A risky calculation of currency war

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U.S. Dollar and Japan Yen notes are seen in this June 22, 2017 illustration photo. REUTERS/Thomas White

The term “currency war” is coming back in vogue and has become a new issue on the international arena. Last week US President Donald Trump publicly accused China of manipulating its currency. “Chinese currency is dropping like a rock,” he said. Mr Trump also lashed out at the EU, saying the latter is promoting the devaluation of the euro. But US Treasury Secretary Steven Mnuchin said on Sunday during the G20 meeting of finance ministers and central bank governors in Buenos Aires, Argentina, that there’s no chance of a currency war erupting.

Moving from a trade war to financial war would without a doubt add some extra chaos to the world economy. Can any country be certain that it will definitely emerge the winner? The whole of Chinese society has no interest in this headlong rush toward danger. The country bases its governance on the reduction of risk and uncertainty. The biggest uncertainty in today’s world is Mr Trump. The White House’s next move is probably the most uncontrollable thing.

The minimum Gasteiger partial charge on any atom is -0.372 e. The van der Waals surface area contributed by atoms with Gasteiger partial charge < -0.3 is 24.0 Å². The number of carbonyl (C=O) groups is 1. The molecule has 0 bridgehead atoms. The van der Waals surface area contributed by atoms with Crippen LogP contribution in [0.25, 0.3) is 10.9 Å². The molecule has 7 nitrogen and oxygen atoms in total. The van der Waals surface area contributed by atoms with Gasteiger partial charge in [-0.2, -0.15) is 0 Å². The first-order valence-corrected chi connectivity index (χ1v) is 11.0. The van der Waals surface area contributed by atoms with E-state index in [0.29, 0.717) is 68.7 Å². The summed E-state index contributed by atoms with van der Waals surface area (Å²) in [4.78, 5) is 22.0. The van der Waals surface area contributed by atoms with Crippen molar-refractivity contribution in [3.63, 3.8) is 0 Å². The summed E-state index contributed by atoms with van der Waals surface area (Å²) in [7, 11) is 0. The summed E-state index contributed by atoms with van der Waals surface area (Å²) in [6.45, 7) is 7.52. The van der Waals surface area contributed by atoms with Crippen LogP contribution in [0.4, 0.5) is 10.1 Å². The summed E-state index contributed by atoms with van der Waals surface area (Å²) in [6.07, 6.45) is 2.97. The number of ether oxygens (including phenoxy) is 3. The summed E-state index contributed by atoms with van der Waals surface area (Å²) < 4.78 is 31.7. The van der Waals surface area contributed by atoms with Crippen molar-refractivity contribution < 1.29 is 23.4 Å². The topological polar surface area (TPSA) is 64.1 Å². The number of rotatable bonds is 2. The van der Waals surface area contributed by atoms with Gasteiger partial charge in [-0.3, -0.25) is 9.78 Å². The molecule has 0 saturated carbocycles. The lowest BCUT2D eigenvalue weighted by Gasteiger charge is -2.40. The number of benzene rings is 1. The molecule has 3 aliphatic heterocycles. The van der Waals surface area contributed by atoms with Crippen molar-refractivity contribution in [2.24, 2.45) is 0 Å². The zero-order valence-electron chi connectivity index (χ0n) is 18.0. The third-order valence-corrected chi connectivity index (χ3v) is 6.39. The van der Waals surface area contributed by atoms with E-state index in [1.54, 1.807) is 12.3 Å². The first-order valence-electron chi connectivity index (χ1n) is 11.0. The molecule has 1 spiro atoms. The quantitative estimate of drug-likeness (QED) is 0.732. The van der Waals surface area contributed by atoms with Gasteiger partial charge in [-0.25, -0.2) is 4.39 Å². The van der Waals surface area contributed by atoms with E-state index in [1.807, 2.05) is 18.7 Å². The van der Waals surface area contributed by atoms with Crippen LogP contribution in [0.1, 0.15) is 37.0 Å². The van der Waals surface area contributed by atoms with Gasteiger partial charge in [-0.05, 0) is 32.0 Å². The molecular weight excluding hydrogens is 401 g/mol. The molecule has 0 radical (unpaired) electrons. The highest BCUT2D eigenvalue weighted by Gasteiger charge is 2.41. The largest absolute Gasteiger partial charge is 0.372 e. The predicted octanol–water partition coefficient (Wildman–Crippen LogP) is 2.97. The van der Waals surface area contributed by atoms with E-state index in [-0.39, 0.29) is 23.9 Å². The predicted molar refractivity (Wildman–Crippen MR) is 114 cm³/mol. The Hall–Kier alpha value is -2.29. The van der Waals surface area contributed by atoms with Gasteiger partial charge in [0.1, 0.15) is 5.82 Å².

The White House is calculating every day, fantasizing that every country is deliberately against the US. The White House and some US elites suspect that Beijing is deliberately depreciating the yuan so as to offset the negative impact of increased tariffs on Chinese imports entering the US.

A depreciating yuan would be favorable to China’s exports, but also put pressure on China’s capital flight, stimulate inflation and affect the market’s expectation of the country’s economic outlook. Why would China manipulate toward such a mixed blessing?

The renminbi’s recent fast depreciation is obviously a result of multiple market factors. And among them, the trade war launched by the US is a major driving force. The US is now dominating the global trade and financial rules. It can easily tilt the negotiating process in favor of US interests.

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